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Last month HMRC held an online question and answers session via Twitter for e-traders who may have not been paying the right amount of tax. We ask; was HMRC’s first social media Q&A campaign a success?

Added 10 April 2012

HM Revenue and Custom’s first question and answers session on the social media site, Twitter, took place on Wednesday 28 March, for one hour between three and four o’clock.

A press release on HMRC’s website – www.hmrc.gov.uk – first announced on 20 March that details would be published on HMRC’s Twitter account prior to the Q&A session taking place.

Those following @HMRCgovuk on Twitter were asked to post their questions on the social media site using the hash tag #emqa for ‘e-Marketplace Questions & Answers’.

“HM Revenue & Customs?

I have some questions prepared, some from Forums, and we want Qs from tweeps too. Tag them #emqa and we’ll try to answer as many as we can.

3:04 PM – 28 Mar 12 via web · Details ”

The question and Answer session was hosted on Twitter to respond to questions people had on HMRC’s e-Markets Disclosure Facility; aimed at online traders who have not paid the right amount of tax.

HMRC’s e-Markets Disclosure Facility is a time-limited opportunity that offers online marketplace traders the benefit of lower HMRC tax penalties, of no more than 10% of tax owed, should they come forward to declare and pay the tax owed.

Online traders who wish to take part in HMRC’s e-Markets Disclosure Facility have until 14 June to tell HMRC they wish to take part and a further three months until 14 September to voluntarily disclose details of tax owed and make arrangements to pay the amount in full.

Those who have been trading online and not paying the right amount of tax, but choose not to take part in the e-Markets Disclosure Facility; HMRC have said that they will ‘investigate those who have failed to respond’.

Kam, from HMRC’s press office, started by asking the questions prepared, which were answered by one of HMRC’s campaign team staff, Laura.

“HM Revenue & Customs?

Hi, this is Kam from the HMRC press office, I’ll be MC-ing this twitter Q&A session on the HMRC e-marketplaces campaign #emqa

3:00 PM – 28 Mar 12 via web · Details”

“HM Revenue & Customs?

We have Laura of our campaigns team here who is an expert on the e-marketplaces campaign. I’ll pose the Qs and she’ll attempt some answers.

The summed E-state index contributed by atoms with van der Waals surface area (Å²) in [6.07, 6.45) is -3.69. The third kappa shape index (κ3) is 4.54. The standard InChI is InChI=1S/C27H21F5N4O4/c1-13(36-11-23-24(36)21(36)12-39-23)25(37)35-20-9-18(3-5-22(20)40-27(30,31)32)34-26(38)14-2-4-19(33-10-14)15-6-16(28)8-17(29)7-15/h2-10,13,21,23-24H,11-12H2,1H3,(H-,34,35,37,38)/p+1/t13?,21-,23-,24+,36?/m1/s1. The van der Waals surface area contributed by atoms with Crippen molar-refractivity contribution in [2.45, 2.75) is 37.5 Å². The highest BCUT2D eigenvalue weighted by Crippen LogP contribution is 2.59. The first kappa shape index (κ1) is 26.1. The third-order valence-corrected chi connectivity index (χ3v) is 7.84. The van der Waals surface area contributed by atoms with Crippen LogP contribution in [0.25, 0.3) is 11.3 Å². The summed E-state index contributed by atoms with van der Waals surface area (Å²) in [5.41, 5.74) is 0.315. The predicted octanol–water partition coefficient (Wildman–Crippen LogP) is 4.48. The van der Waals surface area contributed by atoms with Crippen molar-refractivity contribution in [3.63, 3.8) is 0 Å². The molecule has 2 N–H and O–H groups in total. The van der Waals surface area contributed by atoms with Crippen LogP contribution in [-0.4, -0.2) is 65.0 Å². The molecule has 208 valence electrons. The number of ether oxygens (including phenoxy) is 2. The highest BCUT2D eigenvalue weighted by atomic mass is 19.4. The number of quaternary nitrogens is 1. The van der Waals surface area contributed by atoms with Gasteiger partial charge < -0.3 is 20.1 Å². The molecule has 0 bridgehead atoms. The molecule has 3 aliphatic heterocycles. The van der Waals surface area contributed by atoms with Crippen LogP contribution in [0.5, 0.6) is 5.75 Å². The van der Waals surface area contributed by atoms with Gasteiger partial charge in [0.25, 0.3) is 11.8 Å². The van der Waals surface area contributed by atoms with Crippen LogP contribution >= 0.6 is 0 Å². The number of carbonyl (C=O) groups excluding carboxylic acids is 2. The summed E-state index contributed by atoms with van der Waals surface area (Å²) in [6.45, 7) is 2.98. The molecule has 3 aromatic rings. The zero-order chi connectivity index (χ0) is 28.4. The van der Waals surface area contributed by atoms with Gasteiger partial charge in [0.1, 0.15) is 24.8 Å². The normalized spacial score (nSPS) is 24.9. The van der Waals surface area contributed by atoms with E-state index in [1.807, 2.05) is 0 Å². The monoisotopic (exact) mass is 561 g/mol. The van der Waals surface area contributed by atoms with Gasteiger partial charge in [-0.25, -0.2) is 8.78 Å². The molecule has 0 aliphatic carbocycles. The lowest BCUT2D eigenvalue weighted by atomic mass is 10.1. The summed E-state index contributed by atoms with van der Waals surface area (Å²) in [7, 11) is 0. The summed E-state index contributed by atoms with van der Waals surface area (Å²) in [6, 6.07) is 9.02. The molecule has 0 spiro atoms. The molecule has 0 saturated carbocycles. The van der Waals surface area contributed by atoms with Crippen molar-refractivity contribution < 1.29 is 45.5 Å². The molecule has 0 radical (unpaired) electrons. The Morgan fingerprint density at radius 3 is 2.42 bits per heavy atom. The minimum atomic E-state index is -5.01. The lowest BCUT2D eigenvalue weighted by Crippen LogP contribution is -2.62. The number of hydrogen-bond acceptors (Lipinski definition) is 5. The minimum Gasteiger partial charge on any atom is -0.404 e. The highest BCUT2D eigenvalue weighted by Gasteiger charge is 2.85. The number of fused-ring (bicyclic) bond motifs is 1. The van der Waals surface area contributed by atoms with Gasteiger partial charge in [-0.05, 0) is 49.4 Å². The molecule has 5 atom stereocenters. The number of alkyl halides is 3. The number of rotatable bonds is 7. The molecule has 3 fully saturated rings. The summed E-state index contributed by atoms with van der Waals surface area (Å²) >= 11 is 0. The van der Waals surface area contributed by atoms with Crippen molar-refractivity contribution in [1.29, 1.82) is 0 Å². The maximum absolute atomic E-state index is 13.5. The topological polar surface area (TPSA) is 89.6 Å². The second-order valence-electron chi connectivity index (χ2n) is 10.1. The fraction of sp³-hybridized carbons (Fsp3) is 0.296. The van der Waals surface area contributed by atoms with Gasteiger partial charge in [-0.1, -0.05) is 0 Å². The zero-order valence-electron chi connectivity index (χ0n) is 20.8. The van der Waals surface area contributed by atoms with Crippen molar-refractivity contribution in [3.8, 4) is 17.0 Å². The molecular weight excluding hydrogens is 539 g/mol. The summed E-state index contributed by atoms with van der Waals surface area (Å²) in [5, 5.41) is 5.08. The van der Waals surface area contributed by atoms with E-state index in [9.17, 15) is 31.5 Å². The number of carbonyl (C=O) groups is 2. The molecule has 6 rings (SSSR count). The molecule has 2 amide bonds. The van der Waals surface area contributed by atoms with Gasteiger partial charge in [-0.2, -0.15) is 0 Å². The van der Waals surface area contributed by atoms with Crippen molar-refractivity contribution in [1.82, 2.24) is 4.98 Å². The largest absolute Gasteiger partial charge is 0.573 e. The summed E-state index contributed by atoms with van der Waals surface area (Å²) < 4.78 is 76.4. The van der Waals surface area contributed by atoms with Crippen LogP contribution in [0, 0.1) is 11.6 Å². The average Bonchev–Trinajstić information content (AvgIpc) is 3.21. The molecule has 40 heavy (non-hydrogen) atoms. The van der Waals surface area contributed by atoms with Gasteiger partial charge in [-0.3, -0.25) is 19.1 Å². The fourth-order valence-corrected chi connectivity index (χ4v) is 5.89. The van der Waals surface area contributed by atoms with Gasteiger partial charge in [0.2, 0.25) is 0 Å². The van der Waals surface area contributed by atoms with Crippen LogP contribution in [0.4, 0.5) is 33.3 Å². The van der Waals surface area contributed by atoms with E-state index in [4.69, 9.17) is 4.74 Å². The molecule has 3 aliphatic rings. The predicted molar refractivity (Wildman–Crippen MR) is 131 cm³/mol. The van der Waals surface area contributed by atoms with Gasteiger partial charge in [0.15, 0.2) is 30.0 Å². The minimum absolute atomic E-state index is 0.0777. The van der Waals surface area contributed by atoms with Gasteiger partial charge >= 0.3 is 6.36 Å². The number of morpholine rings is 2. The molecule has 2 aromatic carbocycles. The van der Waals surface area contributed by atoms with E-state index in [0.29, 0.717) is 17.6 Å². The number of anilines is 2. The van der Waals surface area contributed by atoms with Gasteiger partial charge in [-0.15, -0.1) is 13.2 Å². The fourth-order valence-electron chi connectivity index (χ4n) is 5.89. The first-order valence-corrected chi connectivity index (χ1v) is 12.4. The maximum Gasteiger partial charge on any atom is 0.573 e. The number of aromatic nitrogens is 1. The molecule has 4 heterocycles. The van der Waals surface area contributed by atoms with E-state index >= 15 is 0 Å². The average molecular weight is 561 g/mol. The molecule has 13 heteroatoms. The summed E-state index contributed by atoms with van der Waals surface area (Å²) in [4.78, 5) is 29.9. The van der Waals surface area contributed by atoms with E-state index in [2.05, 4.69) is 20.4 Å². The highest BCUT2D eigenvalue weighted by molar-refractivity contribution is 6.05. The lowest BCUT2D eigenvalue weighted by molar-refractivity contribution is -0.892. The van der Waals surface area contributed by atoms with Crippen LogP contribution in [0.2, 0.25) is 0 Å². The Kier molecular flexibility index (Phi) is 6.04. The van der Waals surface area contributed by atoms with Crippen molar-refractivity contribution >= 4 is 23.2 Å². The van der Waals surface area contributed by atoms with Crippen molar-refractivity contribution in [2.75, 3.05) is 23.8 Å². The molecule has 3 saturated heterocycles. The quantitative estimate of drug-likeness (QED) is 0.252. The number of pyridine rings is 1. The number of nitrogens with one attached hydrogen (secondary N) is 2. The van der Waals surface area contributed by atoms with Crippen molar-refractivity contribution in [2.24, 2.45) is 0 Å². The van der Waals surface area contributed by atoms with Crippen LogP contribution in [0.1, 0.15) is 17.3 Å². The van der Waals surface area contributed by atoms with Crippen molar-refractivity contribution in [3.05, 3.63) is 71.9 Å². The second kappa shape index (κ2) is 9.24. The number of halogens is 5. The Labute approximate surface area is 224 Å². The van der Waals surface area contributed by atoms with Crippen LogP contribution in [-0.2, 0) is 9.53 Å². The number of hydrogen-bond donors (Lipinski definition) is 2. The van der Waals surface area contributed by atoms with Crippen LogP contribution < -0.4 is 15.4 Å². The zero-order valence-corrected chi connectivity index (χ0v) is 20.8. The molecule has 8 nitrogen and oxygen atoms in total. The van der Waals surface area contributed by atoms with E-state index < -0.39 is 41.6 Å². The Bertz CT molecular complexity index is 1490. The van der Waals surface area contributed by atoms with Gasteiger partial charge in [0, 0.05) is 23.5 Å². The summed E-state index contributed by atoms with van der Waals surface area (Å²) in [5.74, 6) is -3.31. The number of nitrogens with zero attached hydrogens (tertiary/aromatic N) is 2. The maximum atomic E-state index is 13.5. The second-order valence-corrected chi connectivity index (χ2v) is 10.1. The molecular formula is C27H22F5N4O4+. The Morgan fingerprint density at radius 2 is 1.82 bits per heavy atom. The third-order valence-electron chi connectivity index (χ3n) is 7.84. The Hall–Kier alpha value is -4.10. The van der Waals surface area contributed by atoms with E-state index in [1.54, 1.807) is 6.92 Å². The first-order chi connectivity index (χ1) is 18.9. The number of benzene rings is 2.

3:02 PM – 28 Mar 12 via web · Details ”

Questions covered included:

‘Who is the campaign aimed at?’ and;

‘What’s the difference between personal and business selling?’

The first prepared question was answered with simply “People trading on online market places who haven’t paid all the tax they owe “; the answer to the second question provided a link supposedly directed to HMRC’s video guide that would “help you decide if you are trading”.

The link provided linked to HMRC’s e-Marketplace Campaign website page – www.hmrc.gov.uk/campaigns – rather than linking to HMRC’s released YouTube video, HMRC e-marketplaces Campaign – Trading or Not Trading – http://www.youtube.com/watch?v=MYgCctGY_Ug .

During the hour long e-Markets Disclosure Facility question and answers session, two questions were pre-prepared and collected from the following forums by HMRC: Money Saving Expert and Wholesale Forums.

Money Saving Expert

Q.

“HM Revenue & Customs?

Q from forums: soolin on MoneySaving Exp: Are you working with any e-marketplace sites to get their assistance with this campaign? #emqa

3:23 PM – 28 Mar 12 via web · Details”

A.

“HM Revenue & Customs?

A: We have contacted a number of e-marketplace sites to tell them what we are doing… #emqa L

3:30 PM – 28 Mar 12 via web · Details”

“HM Revenue & Customs

A: HMRC gets info from number of places inc the public. Where we have a legal right we obtain info from e-marketplace providers #emqa L

3:32 PM – 28 Mar 12 via web · Details”

Wholesale Forums

Q.

“HM Revenue & Customs?

Q from wholesale forums: dots_and_spots_Jeff: I have often wondered what the tax implications would be of being, an Amazon affiliate #emqa

3:49 PM – 28 Mar 12 via web · Details”

A.

“HM Revenue & Customs?

A: There are no special rules. Please refer to our guidance to decide whether you are trading http://www.hmrc.gov.uk/campaigns #emqa L

3:51 PM – 28 Mar 12 via web · Details”

So, HMRC have contacted online trading sites to inform them of the e-Markets Disclosure Facility and it appears that they may also be looking to obtain and use information from such sites, where legally possible.

In response to the question taken from Wholesale Forums another link has been provided to HMRC’s e-Marketplace Campaign website page, which seems to be present in a couple of responses; directing followers of the Q&A session back to information that they more than likely have read, if they are unsure whether or not they qualify to take part in the e-Marketplace Disclosure Facility.